(Editor's Note: This article was originally published on December 16, 2007. Your comments are welcome, but please be aware that authors of previously published articles may not be able to promptly respond to new questions or comments.)
One of my favorite hobbies is pinecone crafts for Christmas. I have lots of pinecones, of all kinds, picked up from our park. All summer, when I walk my dog, I have a few plastic bags in my pocket - and not only for you know what - for picking up every fresh pinecone, which are clean. I prefer the red cones because they are smaller, easier to handle and cut; also they're easier to use to fill in all the spaces between larger cones. During the years, I have made lots of candle supports and wreaths with red cones, which I offered to our friends as Christmas gifst. Also, I made a fruit basket, especially for Christmas, which can hold the mandarins.
When I saw the pinecone tree, I loved it and started to think about what I needed to make one. First, I had to figure out what the pinecones would be stuck to….I thought of a stick, one of those which I use for my plants. The pinecones would have to go around the stick and get stuck on it with a special glue…had to figure out this, too!
The next question I had to answer was what to use to anchor the Christmas tree’s base? It had to be something nice and shiny, but also thick and strong to hold the whole tree. I thought a cartoon tube will be great, one of those from the toilet paper. But this wasn’t enough, it had to have something inside, to hold the stick tight. The expanded polystytene was my first thought, and I had a few pieces I used for making the little presents for my ornaments.
Once I had answered these questions, I could start making the pinecone Christmas tree…what a thrill!
I first started with a small one, so I used the smallest pinecones I had from red pines.
I cut the tube, then measured the expanded polystyrene tube form I had to put inside the cartoon tube. I used a sharpe knife, for cutting both the cartoon tube and the polystyrene. I made a hole, right in the middle of the polystyrene form, for sticking the stick in, with a glue gun.
But first, I thought I'd better stick a cartoon circle on top of the tube, on which I would stick the first row of pinecones, for a better stability of the tree.The stick had to be glued too, in the hole. A golden paper had to be applied arround the cartoon tube, for a better look.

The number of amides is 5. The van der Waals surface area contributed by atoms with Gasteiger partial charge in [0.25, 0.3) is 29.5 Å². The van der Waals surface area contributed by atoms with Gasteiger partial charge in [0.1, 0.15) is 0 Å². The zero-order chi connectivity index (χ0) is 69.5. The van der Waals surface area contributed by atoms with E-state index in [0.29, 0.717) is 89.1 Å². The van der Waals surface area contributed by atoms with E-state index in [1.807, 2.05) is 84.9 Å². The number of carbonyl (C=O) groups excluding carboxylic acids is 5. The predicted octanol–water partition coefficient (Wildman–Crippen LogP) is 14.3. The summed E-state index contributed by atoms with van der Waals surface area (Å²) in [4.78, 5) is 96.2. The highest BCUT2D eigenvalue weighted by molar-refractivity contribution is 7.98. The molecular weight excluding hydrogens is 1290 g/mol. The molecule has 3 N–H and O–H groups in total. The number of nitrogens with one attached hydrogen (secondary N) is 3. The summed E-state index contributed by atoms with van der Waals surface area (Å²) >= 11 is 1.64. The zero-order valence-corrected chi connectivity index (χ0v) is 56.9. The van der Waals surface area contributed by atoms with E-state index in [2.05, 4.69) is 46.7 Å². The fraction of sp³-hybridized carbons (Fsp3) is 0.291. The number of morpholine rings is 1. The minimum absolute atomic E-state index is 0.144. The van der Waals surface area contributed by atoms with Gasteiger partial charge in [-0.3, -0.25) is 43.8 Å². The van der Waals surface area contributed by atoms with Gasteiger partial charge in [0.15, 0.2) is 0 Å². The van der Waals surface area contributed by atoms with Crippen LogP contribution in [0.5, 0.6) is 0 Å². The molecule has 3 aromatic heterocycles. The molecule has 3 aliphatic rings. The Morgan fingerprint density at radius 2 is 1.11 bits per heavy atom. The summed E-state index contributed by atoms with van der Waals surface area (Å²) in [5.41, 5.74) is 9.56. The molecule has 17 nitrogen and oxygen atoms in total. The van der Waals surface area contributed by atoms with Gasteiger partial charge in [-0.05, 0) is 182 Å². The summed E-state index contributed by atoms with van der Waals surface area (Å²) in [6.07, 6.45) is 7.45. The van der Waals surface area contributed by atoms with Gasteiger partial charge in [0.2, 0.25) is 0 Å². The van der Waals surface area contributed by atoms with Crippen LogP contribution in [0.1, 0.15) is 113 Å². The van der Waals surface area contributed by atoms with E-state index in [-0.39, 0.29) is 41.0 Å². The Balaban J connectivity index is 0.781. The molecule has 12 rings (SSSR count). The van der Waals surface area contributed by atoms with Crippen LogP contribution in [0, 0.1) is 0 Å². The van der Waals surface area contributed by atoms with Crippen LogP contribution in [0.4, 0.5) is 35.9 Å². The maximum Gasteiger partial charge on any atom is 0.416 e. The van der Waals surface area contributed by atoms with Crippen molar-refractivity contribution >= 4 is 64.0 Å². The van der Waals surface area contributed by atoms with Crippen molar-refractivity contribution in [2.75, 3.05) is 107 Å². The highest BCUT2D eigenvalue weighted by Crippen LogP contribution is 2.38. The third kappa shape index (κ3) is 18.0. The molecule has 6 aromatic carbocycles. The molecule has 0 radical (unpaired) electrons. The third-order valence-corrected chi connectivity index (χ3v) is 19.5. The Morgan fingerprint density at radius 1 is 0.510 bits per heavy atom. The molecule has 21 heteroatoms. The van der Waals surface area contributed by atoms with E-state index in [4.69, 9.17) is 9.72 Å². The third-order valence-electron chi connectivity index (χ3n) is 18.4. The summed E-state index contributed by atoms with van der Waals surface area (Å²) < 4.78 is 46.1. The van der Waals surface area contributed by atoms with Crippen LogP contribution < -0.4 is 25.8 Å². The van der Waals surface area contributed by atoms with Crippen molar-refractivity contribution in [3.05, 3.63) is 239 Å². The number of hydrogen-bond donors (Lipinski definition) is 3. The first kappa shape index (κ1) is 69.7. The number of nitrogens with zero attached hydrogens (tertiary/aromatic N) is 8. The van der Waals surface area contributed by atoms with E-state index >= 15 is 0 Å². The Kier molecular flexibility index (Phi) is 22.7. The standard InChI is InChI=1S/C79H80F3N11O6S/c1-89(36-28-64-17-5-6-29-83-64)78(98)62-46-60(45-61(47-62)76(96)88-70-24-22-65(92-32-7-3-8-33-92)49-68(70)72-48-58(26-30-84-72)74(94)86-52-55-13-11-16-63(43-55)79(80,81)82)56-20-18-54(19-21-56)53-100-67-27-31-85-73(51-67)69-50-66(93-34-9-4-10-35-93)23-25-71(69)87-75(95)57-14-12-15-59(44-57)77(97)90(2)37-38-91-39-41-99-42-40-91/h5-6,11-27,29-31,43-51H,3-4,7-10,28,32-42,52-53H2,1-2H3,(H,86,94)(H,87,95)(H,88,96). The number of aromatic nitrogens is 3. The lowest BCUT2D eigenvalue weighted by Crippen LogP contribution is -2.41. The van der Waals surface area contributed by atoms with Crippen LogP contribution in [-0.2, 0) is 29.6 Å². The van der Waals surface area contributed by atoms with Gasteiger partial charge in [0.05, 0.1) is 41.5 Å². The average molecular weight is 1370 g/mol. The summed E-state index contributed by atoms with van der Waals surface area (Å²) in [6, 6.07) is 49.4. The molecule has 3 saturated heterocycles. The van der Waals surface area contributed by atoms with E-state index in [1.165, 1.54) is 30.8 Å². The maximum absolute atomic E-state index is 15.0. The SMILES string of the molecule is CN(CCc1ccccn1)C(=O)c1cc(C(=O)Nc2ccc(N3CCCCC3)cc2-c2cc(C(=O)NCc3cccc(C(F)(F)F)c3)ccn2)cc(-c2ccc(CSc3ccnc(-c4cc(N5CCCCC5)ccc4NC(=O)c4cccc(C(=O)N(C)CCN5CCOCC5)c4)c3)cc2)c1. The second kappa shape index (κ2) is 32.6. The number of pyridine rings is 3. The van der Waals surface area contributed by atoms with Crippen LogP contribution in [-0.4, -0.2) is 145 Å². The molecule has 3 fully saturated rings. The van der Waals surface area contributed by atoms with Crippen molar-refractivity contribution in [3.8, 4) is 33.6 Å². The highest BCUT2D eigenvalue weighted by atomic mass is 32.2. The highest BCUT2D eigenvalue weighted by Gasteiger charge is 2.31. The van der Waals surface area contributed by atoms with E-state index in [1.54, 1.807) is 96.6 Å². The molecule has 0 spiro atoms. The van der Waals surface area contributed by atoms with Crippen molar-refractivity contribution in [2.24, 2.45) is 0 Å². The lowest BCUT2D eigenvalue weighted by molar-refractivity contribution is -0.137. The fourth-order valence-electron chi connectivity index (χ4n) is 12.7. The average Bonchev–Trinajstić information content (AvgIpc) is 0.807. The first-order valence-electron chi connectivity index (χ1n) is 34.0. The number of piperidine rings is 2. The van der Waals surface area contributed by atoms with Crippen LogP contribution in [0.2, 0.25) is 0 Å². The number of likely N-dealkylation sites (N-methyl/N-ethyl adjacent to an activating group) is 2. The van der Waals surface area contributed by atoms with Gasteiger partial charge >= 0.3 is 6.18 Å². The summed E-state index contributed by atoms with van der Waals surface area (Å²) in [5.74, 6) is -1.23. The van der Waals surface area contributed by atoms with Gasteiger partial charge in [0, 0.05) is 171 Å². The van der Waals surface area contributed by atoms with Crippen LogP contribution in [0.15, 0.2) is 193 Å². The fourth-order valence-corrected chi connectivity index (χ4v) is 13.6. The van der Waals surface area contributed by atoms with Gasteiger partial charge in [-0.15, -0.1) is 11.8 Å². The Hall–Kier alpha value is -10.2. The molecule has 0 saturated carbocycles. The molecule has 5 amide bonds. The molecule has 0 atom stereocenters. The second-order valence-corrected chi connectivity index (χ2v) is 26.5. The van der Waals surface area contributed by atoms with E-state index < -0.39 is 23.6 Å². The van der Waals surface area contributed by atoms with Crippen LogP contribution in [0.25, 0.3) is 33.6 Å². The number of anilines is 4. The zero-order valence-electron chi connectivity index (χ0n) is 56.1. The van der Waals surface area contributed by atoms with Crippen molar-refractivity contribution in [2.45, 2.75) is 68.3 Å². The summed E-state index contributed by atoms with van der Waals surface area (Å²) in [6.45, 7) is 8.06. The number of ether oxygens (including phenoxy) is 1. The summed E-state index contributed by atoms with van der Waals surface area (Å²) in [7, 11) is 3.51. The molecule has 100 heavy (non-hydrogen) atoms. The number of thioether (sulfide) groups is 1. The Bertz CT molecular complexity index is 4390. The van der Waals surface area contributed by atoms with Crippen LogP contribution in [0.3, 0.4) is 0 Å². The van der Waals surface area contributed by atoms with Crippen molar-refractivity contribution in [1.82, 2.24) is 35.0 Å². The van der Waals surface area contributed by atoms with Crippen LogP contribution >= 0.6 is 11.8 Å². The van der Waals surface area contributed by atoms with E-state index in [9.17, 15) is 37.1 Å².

I let the base of the tree dry and began arranging the pinecones together, not an easy task, I assure you! They had to be about same size and stuck into each other’s “petals” (scales), with the top to the inside, like shown in the picture. Each cone has to be stuck to each other with glue…better put a little bit more glue, pea-sized. Each cone had to be stuck to the central stick.
The lowest row of the tree had to have about 5-6 bigger cones, then going smaller to the top.After all the pinecones were glued to each other and the tree was done, I started to decorate it with red and golden bows, silver small presents and acorn globes, which were stuck between the pinecones.
For a bigger one I used nigra pinecones, which are my favorites .
I have lots of golden coffee bags saved for making golden bows. For the red ones I used a red corrugated paper, which I cut in sheets, then tied it in the middle with a red thread.
With a small circle cut from the coffee bag in a flower shape, I decorated this red flower and used it for decorating the pinecone basket.
The presents are made of expanded polystyrene, wrapped with a small gift paper and tied with a thin flower ribbon.
I saved some acorns last fall from the oaks in the park, covered them with aluminium foil and used them as globes .
Wasn't it fun? It took some time,but it was worth it! I have to tell you, I can hardly wait for each Christmas to decorate my home with crafts made by my own hand!
You can check out the Plant Files for Red Pines and Austrian (or Black) Pines (Pinus nigra).This is one of the Pinus nigra that provided the cones for my pinecone christmas tree.